In particular, Paul’s show at Spike Island works around ‘ La Perma-Perla Kraal Emporium’— a table that invites the audience to sit around the long communal table and create clay beads, both actualising and becoming the art piece itself. Additionally, tea is served to those who join from teapots and in cups of Paul’s making.
Showing at the Spike Island, Bristol until 8th July 2018.
5) Sublime Symmetry: William De Morgan
During this exhibition you can discover and learn about the mathematics that William De Morgan used in the construction of his exquisite ceramic design.
Working in the Late Victorian period De Morgan’s work showed both an extreme inventiveness and a fantastical sense of style. With beasts that wrap themselves within the contours of ceramics to fanciful flora and fauna designs his work is as fascinating today as it was to his contemporaries.
De Morgan reinvented and revolutionised ceramic design with his use of lustreware, adoption of Middle eastern techniques and designs and by developing his own kilns and patterns. This means that while De Morgan was mainly known as an author, seeing and understanding his ceramic collection will be as delightful as it is informative.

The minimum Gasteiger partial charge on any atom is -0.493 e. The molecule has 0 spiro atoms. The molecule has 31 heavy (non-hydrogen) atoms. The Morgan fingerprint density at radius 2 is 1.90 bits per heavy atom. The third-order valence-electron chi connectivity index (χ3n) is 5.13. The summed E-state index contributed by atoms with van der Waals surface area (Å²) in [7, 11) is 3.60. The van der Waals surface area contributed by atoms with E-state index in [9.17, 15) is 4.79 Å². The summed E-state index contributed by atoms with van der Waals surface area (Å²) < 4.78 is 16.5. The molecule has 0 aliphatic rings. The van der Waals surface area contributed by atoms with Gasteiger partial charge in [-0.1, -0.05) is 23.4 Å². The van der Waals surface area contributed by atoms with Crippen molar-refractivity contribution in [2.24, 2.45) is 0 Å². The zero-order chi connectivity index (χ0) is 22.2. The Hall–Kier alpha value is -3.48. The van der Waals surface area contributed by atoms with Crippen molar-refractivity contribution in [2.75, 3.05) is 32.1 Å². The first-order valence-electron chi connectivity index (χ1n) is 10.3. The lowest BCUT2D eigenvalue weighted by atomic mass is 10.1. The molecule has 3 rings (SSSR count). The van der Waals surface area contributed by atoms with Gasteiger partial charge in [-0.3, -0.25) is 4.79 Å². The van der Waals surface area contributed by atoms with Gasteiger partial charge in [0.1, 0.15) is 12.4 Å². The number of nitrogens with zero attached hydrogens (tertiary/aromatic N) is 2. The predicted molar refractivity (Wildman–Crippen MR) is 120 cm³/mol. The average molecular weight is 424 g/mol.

Showing at the Guildhall Art Gallery, London until 28th October 2018.
The Frankenstein exhibition at the Espacio Gallery marks the 200th anniversary of the publication of Mary Shelley’s famous novel. Meditating on and inspired by the themes of the novel, the eleven exhibiting artists’ works explore and push the issues that are still so relevant in the book today. From a conflict of technology versus nature, monstrous birth, dual conflicting narratives and the affects intolerance and fear have on innocent individuals, this show truly takes and exposes the poignancy of this masterpiece written by a 20-year-old woman. It includes both paintings, prints, interactive digital and 3D pieces and experiments with what is, can, and should, be happening in the world currently.
Showing at the Espacio Gallery, London between 5th June and 17th June 2018.
7) Victoria Crowe: Beyond Likeness